Environments of deposition of the Upper Rotliegend became of great commercial interest immediately upon the discovery of Groningen Gas Field in 1959. In their paper on the geology of Groningen, Stäuble and Milius (1968) described the basic lithofacies that have been intensely studied ever since (Fig. 1). These include fluvial, aeolian, and playa sediments ranging in texture from conglomerates to siltstones. They note the northward fining of the Rotliegend as a whole, a trend that has dominated work on environments of deposition ever since. The upward change from fluvial conglomerates in the Lower Slochteren to better-sorted aeolian deposits in the Upper Slochteren was also noted, along with a wide range of permeability—from 0.1 to 3 darcys (Please see Figures 30A, B, and C for a summary of the stratigraphy, and Figures 31 and 32 for maps showing the distribution of sedimentary units of the Rotliegend discussed in this report).
The importance of environments of deposition in the Rotliegend is that they control the porosity and permeability of the rocks to a great extent, despite later diagenesis. These controls exist at the scale of both regional deposi-tional systems and local facies. For example, at the regional level Robinson (1981) distinguished bulk differences in porosity and permeability among aeolian sandstones, reworked aeolian sandstones, and fluvial sandstones (Fig. 2). As time passed, the details of poroperm contrasts within individual environments of deposition, particularly aeolian, were revealed (ten Have and Hillier, 1986; Weber, 1987; Martin and Evans, 1988; Went and Fisher, 1997; Holmes, 1991 and many others) (Fig. 3).
The purpose of this report is to briefly review previous work on depositional environments in the Rotliegend of the Southern North Sea, to present images of cores taken in the major depositional environments, and to present our present summary maps of the Rotliegend depositional environments in the Southern North Sea Basin. The new material here is based on data from unpublished internal Shell Expro and Nederlandse Aardolie Maatschappij (NAM) reports that kindly have been released for general scientific interest, and on new work by the authors (Fryberger, 2000, Fryberger and Kabel, 2002). In this report we hope to contribute to field planning, to the search for new prospects, and to the general understanding of the evolution of the Upper Rotliegend.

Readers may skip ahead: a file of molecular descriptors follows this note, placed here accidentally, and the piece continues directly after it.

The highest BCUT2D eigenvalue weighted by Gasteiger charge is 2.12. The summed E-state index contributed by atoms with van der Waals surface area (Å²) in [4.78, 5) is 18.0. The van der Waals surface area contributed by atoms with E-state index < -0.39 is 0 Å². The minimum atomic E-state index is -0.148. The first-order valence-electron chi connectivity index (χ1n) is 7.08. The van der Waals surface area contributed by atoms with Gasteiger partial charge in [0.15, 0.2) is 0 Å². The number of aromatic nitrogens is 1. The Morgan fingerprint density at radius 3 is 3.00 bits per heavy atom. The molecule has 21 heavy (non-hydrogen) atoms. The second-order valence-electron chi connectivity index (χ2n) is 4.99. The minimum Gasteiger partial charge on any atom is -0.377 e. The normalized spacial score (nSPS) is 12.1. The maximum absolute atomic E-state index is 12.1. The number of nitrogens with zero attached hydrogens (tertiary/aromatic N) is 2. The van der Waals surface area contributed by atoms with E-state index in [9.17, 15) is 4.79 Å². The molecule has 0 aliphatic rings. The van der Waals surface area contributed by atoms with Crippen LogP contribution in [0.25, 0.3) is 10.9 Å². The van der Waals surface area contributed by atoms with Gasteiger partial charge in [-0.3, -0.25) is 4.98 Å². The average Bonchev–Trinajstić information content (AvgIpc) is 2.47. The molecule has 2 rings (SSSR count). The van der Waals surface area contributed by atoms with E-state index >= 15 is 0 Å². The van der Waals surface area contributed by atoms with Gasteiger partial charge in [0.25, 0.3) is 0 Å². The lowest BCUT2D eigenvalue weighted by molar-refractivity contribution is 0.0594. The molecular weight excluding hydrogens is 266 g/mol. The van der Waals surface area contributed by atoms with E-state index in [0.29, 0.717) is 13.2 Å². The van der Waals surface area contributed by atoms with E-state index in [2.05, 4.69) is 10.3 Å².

The Rotliegend of the UK and Dutch North Sea has been studied for over 45 years with great intensity, and thus the published literature in English has become enormous— and this does not take into account the many proprietary company reports that remain unpublished, and works in languages other than English. In this review, we focus on papers concerned mainly with stratigraphy and deposi-tional environments. Due to space limitations we can mention only those papers in English that we found most interesting, useful, or provocative. Because this volume is a celebration of the fifth decade of Groningen Gas Field, we shall summarise previous work by each decade dating from the discovery of the Field in 1959.
The two decades following the discovery of Groningen were marked by publication of a limited number papers on depositional environments that nevertheless established the basic concepts that have been applied to the Rotliegend ever since. Following the work of Stäuble and Milius (1968), Ken Glennie published the definitive works on Rotliegend depositional environments (Glennie, 1970, 1972; Glennie et al., 1978). These works combined modern analogues from Oman and the UAE with core from the Rotliegend and firmly established the desert dune origin of the main reservoir sands. Moreover, his work indicated that the prevailing Rotliegend winds were from the east. These winds drove the sand dunes westward—offshore into the North Sea—and thus clearly indicated the direction for further exploration.